First Look: Microsoft Office Mobile for Android

Free Office

Earlier this week Microsoft opened the source code for MS-DOS and Word. Now it's giving away apps for Apple and Google devices. What's next, free Windows? Microsoft this week released Office Mobile for iPad along with updates to iPhone and Android versions. All can edit Office documents without a subscription to Office 365 and are free "for home use." Now that it's gratis, we give it "Like" status, or at least enough to take it for a spin. Here's the CRN Test Center's first look at Office Mobile for Android.

Adding Aa Place

We didn't really expect to see Google Drive among the places from which Office Mobile can retrieve content, but it sure would have been sweet. To test it, we created places with our existing OneDrive and Office 365 accounts, and both worked seamlessly. All expected files were available for viewing and editing and the stable app performed well during edits and saved all changes properly. In other words, the app did its job.

Someone's OneDrive

We created the Office 365 place first, and as expected our company name was displayed. When accessing the Test Center's OneDrive account, however, we were disappointed by what was shown. Tapping on the cloud brought up our files and everything else worked as expected. As for the OneDrive files page, it's not dynamic. To view files added since first visiting the page, it's necessary to select refresh from the app menu. Also, files can't be long-pressed and moved or organized into folders from here; that's a job for the Web client.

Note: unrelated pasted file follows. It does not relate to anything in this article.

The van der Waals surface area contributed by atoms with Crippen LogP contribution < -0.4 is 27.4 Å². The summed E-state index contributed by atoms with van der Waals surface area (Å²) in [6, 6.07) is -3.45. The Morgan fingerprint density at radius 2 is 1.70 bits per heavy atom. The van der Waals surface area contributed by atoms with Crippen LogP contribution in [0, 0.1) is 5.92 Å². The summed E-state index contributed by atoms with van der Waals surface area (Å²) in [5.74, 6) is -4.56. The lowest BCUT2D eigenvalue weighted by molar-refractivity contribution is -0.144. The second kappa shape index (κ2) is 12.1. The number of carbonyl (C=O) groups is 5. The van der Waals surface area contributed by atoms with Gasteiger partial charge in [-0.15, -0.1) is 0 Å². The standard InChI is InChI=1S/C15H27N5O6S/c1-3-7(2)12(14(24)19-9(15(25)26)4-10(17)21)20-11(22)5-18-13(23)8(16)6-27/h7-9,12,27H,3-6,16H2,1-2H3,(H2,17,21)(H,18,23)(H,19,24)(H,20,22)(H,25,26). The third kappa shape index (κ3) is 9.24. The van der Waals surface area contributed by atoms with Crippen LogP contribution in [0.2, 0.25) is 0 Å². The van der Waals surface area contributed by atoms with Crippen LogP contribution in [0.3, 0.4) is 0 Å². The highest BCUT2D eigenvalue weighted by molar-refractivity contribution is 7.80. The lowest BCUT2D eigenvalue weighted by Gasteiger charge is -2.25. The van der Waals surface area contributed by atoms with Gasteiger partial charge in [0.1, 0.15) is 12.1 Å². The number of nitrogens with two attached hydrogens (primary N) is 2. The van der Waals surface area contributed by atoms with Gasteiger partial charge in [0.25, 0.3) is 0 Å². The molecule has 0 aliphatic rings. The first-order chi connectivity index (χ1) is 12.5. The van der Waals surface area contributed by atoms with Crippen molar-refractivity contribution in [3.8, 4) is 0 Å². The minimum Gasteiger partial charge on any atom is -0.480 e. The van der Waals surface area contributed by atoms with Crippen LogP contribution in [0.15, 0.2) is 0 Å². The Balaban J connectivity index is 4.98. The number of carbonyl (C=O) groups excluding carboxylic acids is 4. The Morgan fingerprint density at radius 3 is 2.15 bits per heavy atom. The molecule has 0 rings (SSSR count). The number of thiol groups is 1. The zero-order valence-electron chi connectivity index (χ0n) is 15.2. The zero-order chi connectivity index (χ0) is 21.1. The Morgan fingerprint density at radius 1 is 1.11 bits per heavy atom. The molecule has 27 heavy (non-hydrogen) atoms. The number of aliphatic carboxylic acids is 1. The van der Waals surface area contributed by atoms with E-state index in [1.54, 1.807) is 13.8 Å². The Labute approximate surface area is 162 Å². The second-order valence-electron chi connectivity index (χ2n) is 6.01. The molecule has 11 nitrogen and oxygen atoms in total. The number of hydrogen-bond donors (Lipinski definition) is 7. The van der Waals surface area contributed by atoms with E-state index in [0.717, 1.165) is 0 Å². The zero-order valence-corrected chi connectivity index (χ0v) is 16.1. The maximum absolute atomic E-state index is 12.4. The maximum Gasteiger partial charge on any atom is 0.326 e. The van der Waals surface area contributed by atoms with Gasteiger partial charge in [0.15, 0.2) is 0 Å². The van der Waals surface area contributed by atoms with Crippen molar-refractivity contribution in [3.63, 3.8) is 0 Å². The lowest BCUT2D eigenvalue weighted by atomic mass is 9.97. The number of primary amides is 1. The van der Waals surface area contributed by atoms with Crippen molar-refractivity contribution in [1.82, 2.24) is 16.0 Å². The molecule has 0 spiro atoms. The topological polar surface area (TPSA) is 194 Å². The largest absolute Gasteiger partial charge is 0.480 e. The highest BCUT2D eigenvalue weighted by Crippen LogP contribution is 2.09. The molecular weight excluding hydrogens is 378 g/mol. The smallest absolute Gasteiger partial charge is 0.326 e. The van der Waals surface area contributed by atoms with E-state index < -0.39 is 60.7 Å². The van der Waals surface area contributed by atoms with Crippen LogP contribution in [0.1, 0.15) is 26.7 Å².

Decent Word Editor

Office Mobile runs only on smartphones; a tablet version is in the works. The test file downloaded quickly enough on our Galaxy S4, and in just a few seconds we were viewing and editing a Word doc. A small bubble appears at the bottom of the cursor, making dragging and text selection easier for our stubby fingers than the inverted arrows of other Android editors we've used. When text is selected, a copy button pops up but doesn't change to "cut" when long-pressed. A retractable bar contains a search tool that will jump to phrases in the doc.

Spreadsheet Editor

We can't imagine doing much spreadsheet editing from a five-inch smartphone screen, but in a pinch, anything goes. Microsoft's spreadsheet editor is quite responsive. Its default font size displayed 28 rows and two columns, and scrolling through and searching our large test spreadsheet was free of lag. In with the editor, Microsoft includes spreadsheet templates for tracking mileage and simple budgets, and for scheduling events.

The Bottom Line

We applaud Microsoft for the stability and handsome looks of Mobile Office for Android, but it's just not versatile enough. For creating and editing Office documents, we prefer Quick Office, Google's free tool that works with Google Drive and supports all device types. Apple's analogous tool for iOS is iWork, which too is free for iOS 7 and up. Now that everyone's playing nice together, how long might it be before we see a single tool for fetching and editing documents on anyone's cloud?